Plate Counts

Plate counts measure the number of viable cells in a sample by exploiting the fact that an isolated cell on a nutrient agar plate will give rise to one colony. A simple count of the colonies determines how many cells were in the initial sample (figure 4.13). The two different plating methods, pour-plate and spread-plate, differ in how the suspension of bacteria is applied to the agar plate. As the ideal number of colonies to count is between 30 and 300, and samples frequently contain many more bacteria than this, it is usually necessary to dilute the samples before plating out the cells. The sample is normally diluted in 10-fold increments, making the resulting math relatively simple. The diluent, or sterile solution used to make the dilutions, is generally physiological saline (0.85% NaCl in water). Distilled water can be used, but some bacteria may lyse in this hypotonic environment.

In the pour-plate method, 0.1 to 1.0 ml of the final dilution is transferred into a sterile Petri dish and then overlaid with melted nutrient agar that has been cooled to 50°C. At this temperature, agar is still liquid. The dish is then gently swirled to mix the bacteria with the liquid agar. When the agar hardens, the individual cells are fixed in place and, after incubation, form distinguishable colonies.

In the spread-plate method, 0.1 to 0.2 ml of the final dilution is transferred directly onto a plate already containing a solidified nutrient agar medium. This solution is then spread over the surface of the agar with a sterilized bent glass rod, which resembles a miniature hockey stick.

In both methods the plates are then incubated for a specific time to allow the colonies to form, which can then be counted. By knowing how much the sample was diluted prior to being plated, along with the amount of the dilution used in plating, the concentration of viable cells per milliliter in the original sample can then be calculated. Cells attached to one another form a single colony and are counted as a single cell or colony-forming unit.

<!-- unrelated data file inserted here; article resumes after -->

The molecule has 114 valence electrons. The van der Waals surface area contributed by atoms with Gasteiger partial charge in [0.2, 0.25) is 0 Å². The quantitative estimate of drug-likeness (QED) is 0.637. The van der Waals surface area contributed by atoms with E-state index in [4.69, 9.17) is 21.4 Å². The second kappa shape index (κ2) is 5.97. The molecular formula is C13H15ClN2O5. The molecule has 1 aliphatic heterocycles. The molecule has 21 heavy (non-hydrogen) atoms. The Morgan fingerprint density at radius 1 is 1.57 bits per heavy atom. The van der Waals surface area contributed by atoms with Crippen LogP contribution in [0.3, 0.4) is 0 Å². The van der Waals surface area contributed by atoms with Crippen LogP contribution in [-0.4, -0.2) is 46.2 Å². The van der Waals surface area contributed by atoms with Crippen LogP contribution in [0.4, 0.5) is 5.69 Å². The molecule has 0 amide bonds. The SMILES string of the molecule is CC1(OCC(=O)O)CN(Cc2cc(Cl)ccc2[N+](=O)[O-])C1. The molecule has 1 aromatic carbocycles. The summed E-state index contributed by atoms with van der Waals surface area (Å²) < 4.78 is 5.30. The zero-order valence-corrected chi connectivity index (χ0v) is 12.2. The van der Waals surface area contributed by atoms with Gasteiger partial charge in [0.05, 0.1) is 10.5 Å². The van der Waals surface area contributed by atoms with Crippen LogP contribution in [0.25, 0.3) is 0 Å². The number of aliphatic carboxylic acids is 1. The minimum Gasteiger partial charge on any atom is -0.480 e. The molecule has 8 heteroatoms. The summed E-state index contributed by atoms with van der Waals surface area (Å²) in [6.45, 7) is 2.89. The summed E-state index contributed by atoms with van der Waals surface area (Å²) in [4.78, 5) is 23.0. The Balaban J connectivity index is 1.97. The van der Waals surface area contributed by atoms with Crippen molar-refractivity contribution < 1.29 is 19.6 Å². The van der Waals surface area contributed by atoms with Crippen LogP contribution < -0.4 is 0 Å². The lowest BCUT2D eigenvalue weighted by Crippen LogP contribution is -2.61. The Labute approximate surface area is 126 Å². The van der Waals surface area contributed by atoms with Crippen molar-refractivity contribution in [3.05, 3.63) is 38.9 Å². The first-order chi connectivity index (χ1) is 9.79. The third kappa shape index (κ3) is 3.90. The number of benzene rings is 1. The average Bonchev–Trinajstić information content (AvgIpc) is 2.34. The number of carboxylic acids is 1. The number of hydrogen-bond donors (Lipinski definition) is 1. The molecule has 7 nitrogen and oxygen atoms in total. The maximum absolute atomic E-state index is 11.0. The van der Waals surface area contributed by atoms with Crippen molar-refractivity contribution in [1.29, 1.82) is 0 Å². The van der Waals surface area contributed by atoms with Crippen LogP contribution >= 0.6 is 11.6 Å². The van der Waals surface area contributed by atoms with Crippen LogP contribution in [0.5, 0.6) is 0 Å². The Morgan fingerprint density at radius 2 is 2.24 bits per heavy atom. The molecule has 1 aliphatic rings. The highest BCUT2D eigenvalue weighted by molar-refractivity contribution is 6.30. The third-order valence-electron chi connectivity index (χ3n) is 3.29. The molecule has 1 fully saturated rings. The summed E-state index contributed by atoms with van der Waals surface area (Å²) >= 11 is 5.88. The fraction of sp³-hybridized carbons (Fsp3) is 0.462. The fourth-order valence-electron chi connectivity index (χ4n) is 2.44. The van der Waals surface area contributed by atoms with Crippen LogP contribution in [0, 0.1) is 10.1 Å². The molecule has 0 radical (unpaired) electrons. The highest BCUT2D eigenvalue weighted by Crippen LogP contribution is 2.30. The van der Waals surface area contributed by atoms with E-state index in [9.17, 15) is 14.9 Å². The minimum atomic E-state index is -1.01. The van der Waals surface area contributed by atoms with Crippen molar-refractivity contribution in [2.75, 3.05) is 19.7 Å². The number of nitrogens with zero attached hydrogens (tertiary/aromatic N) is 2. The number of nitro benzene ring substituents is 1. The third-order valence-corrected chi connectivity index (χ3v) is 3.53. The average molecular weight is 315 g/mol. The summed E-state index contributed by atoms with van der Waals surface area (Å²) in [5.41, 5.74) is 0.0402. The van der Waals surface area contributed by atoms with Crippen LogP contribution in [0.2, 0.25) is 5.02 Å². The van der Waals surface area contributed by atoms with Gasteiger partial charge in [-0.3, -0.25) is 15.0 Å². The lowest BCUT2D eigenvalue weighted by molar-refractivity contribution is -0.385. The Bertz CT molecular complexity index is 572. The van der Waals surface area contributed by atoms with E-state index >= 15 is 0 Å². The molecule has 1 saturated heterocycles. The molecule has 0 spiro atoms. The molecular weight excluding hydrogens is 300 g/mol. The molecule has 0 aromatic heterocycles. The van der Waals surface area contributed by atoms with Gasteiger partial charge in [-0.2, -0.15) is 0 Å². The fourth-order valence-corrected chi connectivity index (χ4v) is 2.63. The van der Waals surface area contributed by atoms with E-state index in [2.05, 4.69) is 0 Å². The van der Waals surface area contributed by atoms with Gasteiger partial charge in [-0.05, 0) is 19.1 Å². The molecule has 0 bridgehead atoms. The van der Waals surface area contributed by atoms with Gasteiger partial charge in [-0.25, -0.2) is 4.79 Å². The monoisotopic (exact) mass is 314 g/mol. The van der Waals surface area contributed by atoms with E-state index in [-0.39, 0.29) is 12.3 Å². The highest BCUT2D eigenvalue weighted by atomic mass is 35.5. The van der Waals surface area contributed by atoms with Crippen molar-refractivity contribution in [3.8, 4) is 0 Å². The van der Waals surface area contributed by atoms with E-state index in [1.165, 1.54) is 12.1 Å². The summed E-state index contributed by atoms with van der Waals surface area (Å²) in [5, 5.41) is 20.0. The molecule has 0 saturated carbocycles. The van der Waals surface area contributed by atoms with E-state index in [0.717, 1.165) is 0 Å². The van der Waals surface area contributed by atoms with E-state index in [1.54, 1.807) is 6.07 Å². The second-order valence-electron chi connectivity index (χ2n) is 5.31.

Pour plates and spread plates are generally only used if a sample contains more than 100 organisms/ml. Otherwise, few

Transfer 1 ml

Transfer 1 ml

Transfer 1 ml

Transfer 1 ml

Transfer 1 ml

Transfer 1 ml

Total dilution 1:10

Total dilution Total dilution 1:100 1:1000

Total dilution 1:10

Figure 4.13 Plate Counts (a) A sample is first diluted in 10-fold increments. (b) In the pour-plate method, 0.1-1.0 ml of a dilution is transferred to a sterile Petri dish and overlaid with melted, cooled nutrient agar.When the agar hardens, the plate is incubated and distinguishable colonies form on the surface and within the agar. (c) In the spread-plate method, 0.1-0.2 ml of a dilution is spread on a hardened agar plate with a sterile glass rod. After incubation, distinguishable colonies form only on the surface of the agar.

Total dilution Total dilution 1:100 1:1000

(a) Serial Dilutions

(a) Serial Dilutions

Dish is swirled to mix solution; dish is incubated

Rod spreads solution evenly; dish is incubated

Dish is swirled to mix solution; dish is incubated

Rod spreads solution evenly; dish is incubated

(b) Pour Plate

(c) Spread Plate

4.6 Methods to Detect and Measure Bacterial Growth if any cells will be transferred to the plates. In these situations, alternative methods give more reliable results.

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